After speeding back to Palmer, we packed, snacked, and wrote some final postcards home. Megan took us to the ANC airport, where we breathed a sigh of relief that we hadn’t seen the gigantic stuffed snarling grizzly when we first landed. It was hard to say goodbye to our northern most friend, and hard to face the end of our domestic northwestern honeymoon. Yet it wasn’t difficult to get excited about a couple weeks of restful downtime in Indiana…

Alaska Part 5: While the captain discussed the difficulty of spotting whales so late in the season, I noticed that it was rather easy to spot the fabled New iPad User, mostly identified by their clumsy selfie-taking skills that screamed “PLEASE ROB ME.” Two such specimens are documented above.

Even more entertaining were the cute puffins and other assorted avian creatures flying and whizzing around. The captain mentioned that concentrations of birds like that were actually a good indication of possible whale activity: the birds congregate around the same clumps of fish that also attract whales. Sweet. Suddenly the captain’s whale-y sense kicked in and his voice dropped to a hush: we slowly coasted closer and then everyone exclaimed at once as we witnessed the burst of spray from a humpback whale’s blowhole. The crew timed this particular whale at about 7 minutes per breath, so our boat loitered around for a few more breaths, expulsions and dives of its tail, or fluke. The technical term for the whale’s behavior was “logging,” like a giant floating log might do, though we’d hoped for a more visible “breach” or “crest.” Perhaps next time!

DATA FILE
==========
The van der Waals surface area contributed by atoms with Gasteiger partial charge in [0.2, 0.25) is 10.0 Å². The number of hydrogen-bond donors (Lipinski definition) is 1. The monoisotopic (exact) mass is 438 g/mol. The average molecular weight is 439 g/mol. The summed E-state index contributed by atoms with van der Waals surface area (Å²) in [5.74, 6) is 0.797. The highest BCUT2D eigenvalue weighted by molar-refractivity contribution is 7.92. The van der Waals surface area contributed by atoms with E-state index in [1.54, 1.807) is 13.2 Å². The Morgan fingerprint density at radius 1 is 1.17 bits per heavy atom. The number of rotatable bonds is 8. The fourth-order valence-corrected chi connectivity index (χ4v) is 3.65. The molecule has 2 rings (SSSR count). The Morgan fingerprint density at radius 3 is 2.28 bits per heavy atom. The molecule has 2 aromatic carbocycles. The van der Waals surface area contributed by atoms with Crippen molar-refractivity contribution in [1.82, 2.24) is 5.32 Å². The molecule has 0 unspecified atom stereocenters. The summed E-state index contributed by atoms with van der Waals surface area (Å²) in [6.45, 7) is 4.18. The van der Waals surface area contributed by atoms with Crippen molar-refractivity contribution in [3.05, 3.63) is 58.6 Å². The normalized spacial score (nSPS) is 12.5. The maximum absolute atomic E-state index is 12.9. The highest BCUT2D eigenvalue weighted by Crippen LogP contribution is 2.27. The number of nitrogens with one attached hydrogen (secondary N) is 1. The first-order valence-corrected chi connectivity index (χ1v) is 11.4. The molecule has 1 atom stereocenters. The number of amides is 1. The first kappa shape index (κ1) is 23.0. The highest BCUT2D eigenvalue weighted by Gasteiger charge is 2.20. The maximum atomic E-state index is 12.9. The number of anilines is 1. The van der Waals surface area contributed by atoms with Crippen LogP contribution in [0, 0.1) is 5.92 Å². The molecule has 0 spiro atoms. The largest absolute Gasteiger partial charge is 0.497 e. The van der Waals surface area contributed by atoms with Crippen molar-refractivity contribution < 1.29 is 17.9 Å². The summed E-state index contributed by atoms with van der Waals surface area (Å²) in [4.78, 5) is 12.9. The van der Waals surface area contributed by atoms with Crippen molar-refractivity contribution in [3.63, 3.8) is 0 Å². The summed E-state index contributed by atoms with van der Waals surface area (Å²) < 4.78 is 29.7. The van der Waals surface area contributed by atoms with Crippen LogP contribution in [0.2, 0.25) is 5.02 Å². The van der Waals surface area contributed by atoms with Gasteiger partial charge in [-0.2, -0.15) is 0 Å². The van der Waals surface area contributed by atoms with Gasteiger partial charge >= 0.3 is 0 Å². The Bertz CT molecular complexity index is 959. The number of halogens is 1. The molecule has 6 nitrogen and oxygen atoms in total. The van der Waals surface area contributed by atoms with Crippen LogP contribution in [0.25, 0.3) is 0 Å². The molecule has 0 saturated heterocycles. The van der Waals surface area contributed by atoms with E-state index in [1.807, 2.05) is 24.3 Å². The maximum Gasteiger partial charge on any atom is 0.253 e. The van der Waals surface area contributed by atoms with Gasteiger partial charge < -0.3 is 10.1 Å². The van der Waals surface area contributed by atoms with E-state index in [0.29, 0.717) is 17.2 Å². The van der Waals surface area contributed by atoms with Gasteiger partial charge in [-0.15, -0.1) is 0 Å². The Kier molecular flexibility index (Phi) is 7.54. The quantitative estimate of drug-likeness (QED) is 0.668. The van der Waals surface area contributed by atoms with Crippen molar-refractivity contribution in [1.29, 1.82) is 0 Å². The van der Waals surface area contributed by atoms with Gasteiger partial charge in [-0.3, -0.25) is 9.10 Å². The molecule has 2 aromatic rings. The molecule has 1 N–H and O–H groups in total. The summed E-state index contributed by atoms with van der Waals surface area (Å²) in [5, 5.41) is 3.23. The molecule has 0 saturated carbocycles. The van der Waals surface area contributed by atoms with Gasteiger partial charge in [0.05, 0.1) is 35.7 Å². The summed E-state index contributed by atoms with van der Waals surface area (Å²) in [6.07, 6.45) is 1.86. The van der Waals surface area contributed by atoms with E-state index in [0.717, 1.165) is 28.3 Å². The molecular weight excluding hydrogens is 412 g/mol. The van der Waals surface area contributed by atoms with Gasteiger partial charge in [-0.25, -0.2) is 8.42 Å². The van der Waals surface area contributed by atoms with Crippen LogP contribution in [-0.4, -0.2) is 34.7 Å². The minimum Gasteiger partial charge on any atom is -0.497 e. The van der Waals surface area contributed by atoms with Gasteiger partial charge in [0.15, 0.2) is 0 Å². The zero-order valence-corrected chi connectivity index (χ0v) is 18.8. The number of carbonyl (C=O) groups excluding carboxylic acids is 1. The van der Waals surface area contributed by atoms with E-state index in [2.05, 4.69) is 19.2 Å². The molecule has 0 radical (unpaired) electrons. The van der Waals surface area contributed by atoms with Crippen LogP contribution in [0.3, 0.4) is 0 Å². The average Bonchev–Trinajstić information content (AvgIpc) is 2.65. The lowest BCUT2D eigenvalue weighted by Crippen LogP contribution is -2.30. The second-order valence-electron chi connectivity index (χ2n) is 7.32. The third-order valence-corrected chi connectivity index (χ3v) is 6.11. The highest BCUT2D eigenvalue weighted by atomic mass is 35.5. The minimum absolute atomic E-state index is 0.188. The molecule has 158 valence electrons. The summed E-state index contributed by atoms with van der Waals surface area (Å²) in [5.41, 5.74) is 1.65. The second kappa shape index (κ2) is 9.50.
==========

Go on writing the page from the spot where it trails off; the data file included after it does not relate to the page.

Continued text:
Also, note how gigantic the Aialik glacier is — the boat pictured above is the same size as ours and it’s simply dwarfed by the ice.

To come: the last installment of Alaska pics, including a few more shots from Seward, Exit Glacier and our speediest hike yet.

Alaska Part 4: Early Sunday morning we hopped into the car and headed south to Seward, Alaska. From Palmer, it took us just a few hours to reach Seward, a popular docking location for Alaskan cruises and otherwise sleepy fishing town. We checked in with the friendly and efficient Kenai Fjords Tour staff and our boat left promptly at 11:15am. The first couple hours were spent cruising into Resurrection Bay, listening to the knowledgeable captain’s whispered explanations of local geology and fauna, and marveling at the striking views all around us. We were eager to see marine wildlife but cognizant that the mid-September timeframe was relatively late in the season. The first signs of activity? A lonely harbor seal, followed by a dozen or so lazy sea lions sunning themselves on a rock, and then two ridiculously cute sea otters who seemed to be performing for everyone on the boat. The tour paused for an hour or so at Aialik Glacier, where the captain cut the motor and positioned the boat for maximum appreciation of the enormous glacier. Occasional calving shards sent ice crashing into the water - and booms audible to us from a quarter of a mile away!

To come: my Japanese tourist nonstop photography is upstaged by iPads, everyone oohs and ahhs at puffins, and a larger creature is spotted lurking in the depths…